The Stripeless Tree Frog is nearly impossible to differentiate from other Tree Frogs in Italy. They look nearly the same and have the same behaviors as well.

There are only a few species of tree frog in Italy.

Unfortunately, it can be hard to tell them apart because they all look similar. The best way to tell the Stripeless Tree Frog apart is to look at its sides. You’ll notice it’s missing the stripes that are apparent on other species.

You can also listen for its metallic, high-pitched croaks. This little frog is so loud it can be heard from as far away as a kilometer or more!


#7. Common Frog

  • Rana temporaria

Frogs of Italy

Identifying Characteristics:

  • Adults grow up to 11 cm long.
  • They have a short, blunt snout and partially webbed feet.
  • Their coloring varies, from nearly black to pale brown, sometimes red or yellowish. The most typical markings are a white upper lip and a dark patch behind the eye.

The Common Frog is the most widespread frog in Italy.

It lives in nearly every habitat with stagnant water, including ponds, ditches, flooded meadows, and swamps. So if you have a pond in your garden, this species is most likely using it.

Common Frogs breed explosively, meaning that hundreds of these frogs gather together and breed simultaneously. As a result, it’s not uncommon to see the bottom of entire ponds covered in frog eggs during the breeding season.

Their unusual breeding strategy means young frogs emerge in unbelievable numbers during late summer. However, some late-hatching tadpoles hibernate over winter and emerge the following spring instead.


#8. Italian Stream Frog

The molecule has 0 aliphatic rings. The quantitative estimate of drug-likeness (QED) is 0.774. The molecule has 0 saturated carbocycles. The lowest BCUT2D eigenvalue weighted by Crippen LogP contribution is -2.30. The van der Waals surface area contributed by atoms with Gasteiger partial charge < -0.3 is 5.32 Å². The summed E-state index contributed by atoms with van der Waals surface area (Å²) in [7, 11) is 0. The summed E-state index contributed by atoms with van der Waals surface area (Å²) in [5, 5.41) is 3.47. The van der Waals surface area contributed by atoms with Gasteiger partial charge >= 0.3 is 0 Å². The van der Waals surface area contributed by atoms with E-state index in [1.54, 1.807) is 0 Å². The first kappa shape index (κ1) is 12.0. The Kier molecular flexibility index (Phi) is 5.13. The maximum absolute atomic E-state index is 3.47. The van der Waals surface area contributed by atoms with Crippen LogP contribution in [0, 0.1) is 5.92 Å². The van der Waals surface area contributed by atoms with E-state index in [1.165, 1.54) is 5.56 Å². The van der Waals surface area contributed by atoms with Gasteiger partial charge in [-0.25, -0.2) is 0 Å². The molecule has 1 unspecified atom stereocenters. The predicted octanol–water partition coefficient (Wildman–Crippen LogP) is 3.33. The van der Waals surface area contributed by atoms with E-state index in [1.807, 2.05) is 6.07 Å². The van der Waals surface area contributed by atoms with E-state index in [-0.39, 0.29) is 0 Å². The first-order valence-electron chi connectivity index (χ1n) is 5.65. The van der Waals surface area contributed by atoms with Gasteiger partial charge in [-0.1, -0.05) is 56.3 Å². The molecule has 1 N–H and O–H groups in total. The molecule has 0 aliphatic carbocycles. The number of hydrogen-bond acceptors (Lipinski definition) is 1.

• Rana italica

Identifying Characteristics:

  • Adults grow up to 7 cm long.
  • This species has a blunt snout, partially webbed feet, and large eyes with horizontal pupils.
  • Their coloring is brown overall, with black mottling and some white spots.
  • A dark black patch behind the eye is underlined in white.

Italian Stream Frogs prefer the fast-moving, oxygenated water of streams and small rivers. They’re a high-elevation species and sometimes even occur above the tree-line in mountain areas. 

Look for these frogs in Italy near small waterfalls and under rocks.

Most individuals of this species hibernate during the cold season, but some Italian Stream Frogs are active all year in the right conditions.

Another way to recognize this frog is its distinctive call. It makes a hoarse, low-pitched grunt. Some observers have compared it to the sound of a burp!


#9. Agile Frog

  • Rana dalmatina

Types of frogs in Italy

Identifying Characteristics:

  • Adults are 8 cm long.
  • This species has a slender body and long legs.
  • Coloring is light brown above, with pale cream to white on the belly. The legs are banded with dark brown or black, and they have a black patch behind the eye.